Meet Anna-Rose, rhythm guitarist, poet and Metlink bus driver
“I have my work rhythms," is an apt choice of words for Anna-Rose Carpenter, a 28-year-old rhythm guitarist, poet, songwriter, and recently employed Metlink bus driver in Wellington.
She starts each shift by tying a small bouquet of artificial flowers to the driver console, a simple touch to add a splash of colour but as Anna-Rose recalls, it also adds smiles to passengers’ faces.
“Since I started around seven months ago, I’ve received a few hundred compliments already. For only six dollars, it’s really shown its value!”
From Anna-Rose’s hometown of Pukekohe to Pōneke, it’s working with people that has drawn Anna-Rose to bus driving.
“I’m a self- diagnosed extrovert,” she declares. “I love meeting new people.”
“It can be a little lonely if the bus is quiet so it makes my day if one of my passengers will sit up the front and chat away with me.”
Her sociable nature has been lifelong, but it was Anna-Rose’s role in conservation earlier this year where she discovered a fondness for driving large vehicles.
“I loved the challenge of handling four-wheel drives, but I’d wanted to move back to Wellington for a long time. So when I began looking for work here, I thought ‘well, where else can you combine driving bigger vehicles and interacting with so many different people than on the city’s bus network?’
“Once I started, it became my mission to give each passenger on my bus a positive experience, whether that’s offering my arm to help someone on or off or simply giving them a smile.
“Some days I can really feel the mood of the bus shift - I like to think that this positivity is carried through to their friends and family and encourages more people to choose the bus as a transport option, or even to consider applying to be a driver themselves!
“For me, getting a heavy vehicle licence is a life skill I’m grateful to have and something I’m really proud of. I don’t know where my life will take me, but I will always be able to tell people that I drove buses in a city with some pretty difficult turns, narrow streets, and steep hills”.
Anna-Rose says she’s still learning when it comes to driving buses, she’s currently going for her class four licence which will allow her to drive double deckers. With each lesson taken on board, however, there continues to be a common denominator, her passengers.
“In the drivers’ seat, I’m braced for the next bump or corner ahead. They’re not, they’re simply focused on their day ahead, be it a first date, job interview or just heading home to make dinner. They’re in my care and I want them to be as comfortable as possible.”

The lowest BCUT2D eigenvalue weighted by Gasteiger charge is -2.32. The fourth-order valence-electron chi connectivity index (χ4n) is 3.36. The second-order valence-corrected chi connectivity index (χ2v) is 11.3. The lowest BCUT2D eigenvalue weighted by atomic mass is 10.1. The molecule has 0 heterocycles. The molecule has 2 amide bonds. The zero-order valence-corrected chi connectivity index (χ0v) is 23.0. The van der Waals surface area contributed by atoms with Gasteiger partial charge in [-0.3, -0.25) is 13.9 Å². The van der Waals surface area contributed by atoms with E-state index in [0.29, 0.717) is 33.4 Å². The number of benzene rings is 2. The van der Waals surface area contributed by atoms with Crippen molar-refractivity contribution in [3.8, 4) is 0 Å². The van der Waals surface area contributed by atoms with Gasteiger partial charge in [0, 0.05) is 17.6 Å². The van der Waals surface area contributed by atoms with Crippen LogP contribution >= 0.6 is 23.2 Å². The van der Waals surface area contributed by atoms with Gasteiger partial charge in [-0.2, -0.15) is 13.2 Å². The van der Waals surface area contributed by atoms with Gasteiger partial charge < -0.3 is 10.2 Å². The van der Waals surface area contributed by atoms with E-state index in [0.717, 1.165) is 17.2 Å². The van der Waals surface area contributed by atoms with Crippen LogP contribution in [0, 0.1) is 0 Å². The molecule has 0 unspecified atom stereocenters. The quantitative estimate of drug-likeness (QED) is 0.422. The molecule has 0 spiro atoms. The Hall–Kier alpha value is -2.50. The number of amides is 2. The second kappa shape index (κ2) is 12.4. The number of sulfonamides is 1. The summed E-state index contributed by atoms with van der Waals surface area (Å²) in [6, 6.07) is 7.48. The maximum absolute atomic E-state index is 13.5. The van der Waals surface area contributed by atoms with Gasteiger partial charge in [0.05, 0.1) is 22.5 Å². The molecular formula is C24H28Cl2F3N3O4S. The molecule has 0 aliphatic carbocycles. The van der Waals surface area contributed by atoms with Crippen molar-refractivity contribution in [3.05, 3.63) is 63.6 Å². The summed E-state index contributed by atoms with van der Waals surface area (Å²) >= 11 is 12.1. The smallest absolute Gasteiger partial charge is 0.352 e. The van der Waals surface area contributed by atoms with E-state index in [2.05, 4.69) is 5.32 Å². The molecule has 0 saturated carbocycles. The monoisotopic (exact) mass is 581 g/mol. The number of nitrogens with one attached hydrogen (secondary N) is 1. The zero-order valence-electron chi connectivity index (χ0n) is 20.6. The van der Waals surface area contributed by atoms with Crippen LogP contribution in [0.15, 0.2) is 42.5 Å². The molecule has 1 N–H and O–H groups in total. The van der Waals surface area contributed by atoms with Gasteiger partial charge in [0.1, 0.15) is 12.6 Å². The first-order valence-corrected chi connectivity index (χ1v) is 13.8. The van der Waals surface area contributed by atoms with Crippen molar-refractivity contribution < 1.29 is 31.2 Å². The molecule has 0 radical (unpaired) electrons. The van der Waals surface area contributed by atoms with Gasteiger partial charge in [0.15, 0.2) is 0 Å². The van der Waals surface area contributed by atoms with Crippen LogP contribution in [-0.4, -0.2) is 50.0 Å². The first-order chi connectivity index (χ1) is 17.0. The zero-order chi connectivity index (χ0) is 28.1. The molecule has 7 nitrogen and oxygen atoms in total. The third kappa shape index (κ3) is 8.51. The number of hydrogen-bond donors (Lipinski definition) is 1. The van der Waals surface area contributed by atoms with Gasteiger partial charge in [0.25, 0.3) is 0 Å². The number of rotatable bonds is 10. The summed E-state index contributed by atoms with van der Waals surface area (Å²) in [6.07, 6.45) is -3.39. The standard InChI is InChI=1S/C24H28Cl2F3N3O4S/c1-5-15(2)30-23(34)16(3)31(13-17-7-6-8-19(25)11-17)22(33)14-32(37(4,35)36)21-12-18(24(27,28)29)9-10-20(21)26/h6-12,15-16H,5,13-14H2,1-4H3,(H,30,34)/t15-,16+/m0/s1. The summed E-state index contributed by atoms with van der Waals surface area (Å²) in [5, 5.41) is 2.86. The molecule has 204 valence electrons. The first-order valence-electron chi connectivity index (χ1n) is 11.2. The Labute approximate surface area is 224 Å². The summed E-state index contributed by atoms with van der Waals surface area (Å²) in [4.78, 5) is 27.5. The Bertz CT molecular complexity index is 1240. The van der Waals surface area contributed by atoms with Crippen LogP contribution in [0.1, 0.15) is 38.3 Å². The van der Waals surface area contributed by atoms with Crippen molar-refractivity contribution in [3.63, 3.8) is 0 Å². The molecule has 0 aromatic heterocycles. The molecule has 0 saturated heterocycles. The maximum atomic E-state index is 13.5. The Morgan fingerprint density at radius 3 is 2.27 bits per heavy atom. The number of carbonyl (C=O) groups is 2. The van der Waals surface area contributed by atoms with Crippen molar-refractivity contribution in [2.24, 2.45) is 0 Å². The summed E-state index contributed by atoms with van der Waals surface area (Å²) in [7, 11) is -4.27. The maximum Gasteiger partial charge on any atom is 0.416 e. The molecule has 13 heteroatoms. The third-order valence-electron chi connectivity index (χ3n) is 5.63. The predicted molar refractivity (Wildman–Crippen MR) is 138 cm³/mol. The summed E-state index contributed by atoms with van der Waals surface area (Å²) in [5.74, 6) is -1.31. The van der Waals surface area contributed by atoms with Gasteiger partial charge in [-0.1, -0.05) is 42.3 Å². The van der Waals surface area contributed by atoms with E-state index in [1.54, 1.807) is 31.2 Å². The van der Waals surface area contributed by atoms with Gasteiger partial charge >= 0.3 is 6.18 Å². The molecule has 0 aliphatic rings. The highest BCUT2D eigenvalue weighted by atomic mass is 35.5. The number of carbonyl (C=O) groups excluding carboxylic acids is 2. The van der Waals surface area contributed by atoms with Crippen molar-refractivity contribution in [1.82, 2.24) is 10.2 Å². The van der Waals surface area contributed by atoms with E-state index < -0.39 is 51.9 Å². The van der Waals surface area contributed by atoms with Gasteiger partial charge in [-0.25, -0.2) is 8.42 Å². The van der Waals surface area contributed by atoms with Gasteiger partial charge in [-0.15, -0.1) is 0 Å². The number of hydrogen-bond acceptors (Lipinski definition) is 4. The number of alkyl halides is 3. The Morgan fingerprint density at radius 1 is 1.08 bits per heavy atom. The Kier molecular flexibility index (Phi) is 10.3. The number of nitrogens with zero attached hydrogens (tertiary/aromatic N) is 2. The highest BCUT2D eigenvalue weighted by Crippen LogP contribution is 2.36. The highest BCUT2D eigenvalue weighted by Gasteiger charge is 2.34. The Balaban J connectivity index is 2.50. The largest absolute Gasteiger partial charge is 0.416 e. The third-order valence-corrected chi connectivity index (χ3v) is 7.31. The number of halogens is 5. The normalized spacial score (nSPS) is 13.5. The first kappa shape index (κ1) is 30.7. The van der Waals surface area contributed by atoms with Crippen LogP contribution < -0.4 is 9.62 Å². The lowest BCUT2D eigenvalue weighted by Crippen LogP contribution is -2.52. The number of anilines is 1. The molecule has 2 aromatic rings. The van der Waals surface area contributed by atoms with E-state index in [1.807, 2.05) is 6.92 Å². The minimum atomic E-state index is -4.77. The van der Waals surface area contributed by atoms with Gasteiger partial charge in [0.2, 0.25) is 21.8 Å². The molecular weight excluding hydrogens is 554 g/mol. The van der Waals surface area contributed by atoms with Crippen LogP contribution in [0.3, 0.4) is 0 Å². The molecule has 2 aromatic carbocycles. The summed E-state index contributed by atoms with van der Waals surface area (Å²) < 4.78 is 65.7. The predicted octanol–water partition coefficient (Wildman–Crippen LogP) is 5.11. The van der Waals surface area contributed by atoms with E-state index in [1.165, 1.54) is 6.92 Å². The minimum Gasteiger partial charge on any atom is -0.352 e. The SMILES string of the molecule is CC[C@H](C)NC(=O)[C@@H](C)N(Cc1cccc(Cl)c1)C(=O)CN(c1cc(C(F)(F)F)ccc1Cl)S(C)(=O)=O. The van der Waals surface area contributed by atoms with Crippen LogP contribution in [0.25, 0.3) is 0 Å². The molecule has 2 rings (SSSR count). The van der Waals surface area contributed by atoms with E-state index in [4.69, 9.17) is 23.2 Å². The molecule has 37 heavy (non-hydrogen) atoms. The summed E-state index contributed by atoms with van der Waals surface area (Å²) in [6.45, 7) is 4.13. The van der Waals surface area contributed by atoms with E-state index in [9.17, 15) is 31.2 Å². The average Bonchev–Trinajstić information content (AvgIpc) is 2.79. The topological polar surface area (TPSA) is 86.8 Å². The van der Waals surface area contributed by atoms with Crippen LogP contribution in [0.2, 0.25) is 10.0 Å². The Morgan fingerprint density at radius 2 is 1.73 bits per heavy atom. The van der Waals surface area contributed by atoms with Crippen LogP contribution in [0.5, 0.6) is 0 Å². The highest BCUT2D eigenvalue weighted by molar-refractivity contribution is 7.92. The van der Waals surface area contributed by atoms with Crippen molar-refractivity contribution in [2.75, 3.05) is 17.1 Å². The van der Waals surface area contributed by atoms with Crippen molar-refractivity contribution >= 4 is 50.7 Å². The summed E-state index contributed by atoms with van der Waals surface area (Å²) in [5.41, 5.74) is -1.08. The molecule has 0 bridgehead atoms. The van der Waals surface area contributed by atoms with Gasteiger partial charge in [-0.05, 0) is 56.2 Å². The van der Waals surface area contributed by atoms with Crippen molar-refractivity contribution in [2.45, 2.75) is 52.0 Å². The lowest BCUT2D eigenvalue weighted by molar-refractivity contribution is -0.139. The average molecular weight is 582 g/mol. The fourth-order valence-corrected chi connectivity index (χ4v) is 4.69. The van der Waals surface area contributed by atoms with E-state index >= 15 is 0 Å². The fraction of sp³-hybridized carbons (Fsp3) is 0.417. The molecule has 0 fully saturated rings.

When not behind the wheel of a 12-tonne vehicle, Anna-Rose’s trusty green acoustic guitar quickly becomes the vehicle for her connection with people.
“I used to travel by bus all the time as a student, and it was often the place where I’d start to write poetry. I’ve always found the motion of the bus and the time to look at landscapes out the window a calming and inspiring thing. Even now, as the driver, it gives me to time to be mindful and reflect on lyrics in my head.”
Using her grandmother’s name, Rosina, as her stage name, Anna-Rose sings and plays guitar in the band, Rosina & The Weavers.
With the band preparing to record an album early next year, Anna-Rose jokes she’s the perfect bandmate, able to perform and also drive the tour bus.
In the meantime, it’s the work rhythms that Anna is focusing on, employment she regrets not taking up during her student days.
“For current students, I’d tell them that I wish I’d thought to work as a driver when I was at Massey. Being able to drive a few mornings during the week and then enjoy a free weekend would have been much preferable to dragging myself out of bed for a whole day of work in hospitality every Saturday.
It’s help that is needed. The national bus driver shortage has left Metlink shy of about 120 drivers to operate its full timetable. The resulting cancellations are a source of aggravation for passengers but true to form, Anna-Rose remains positive.
“People are rightly frustrated when their bus is cancelled, and I absolutely understand that. I’m confident there are people out there willing to give driving a go and that we will be able to recruit more drivers.
“In the meantime, I’m going to continue to try and make as many people’s trips on my bus a positive one.
“It’s my work rhythm and I enjoy it, why would I change it?”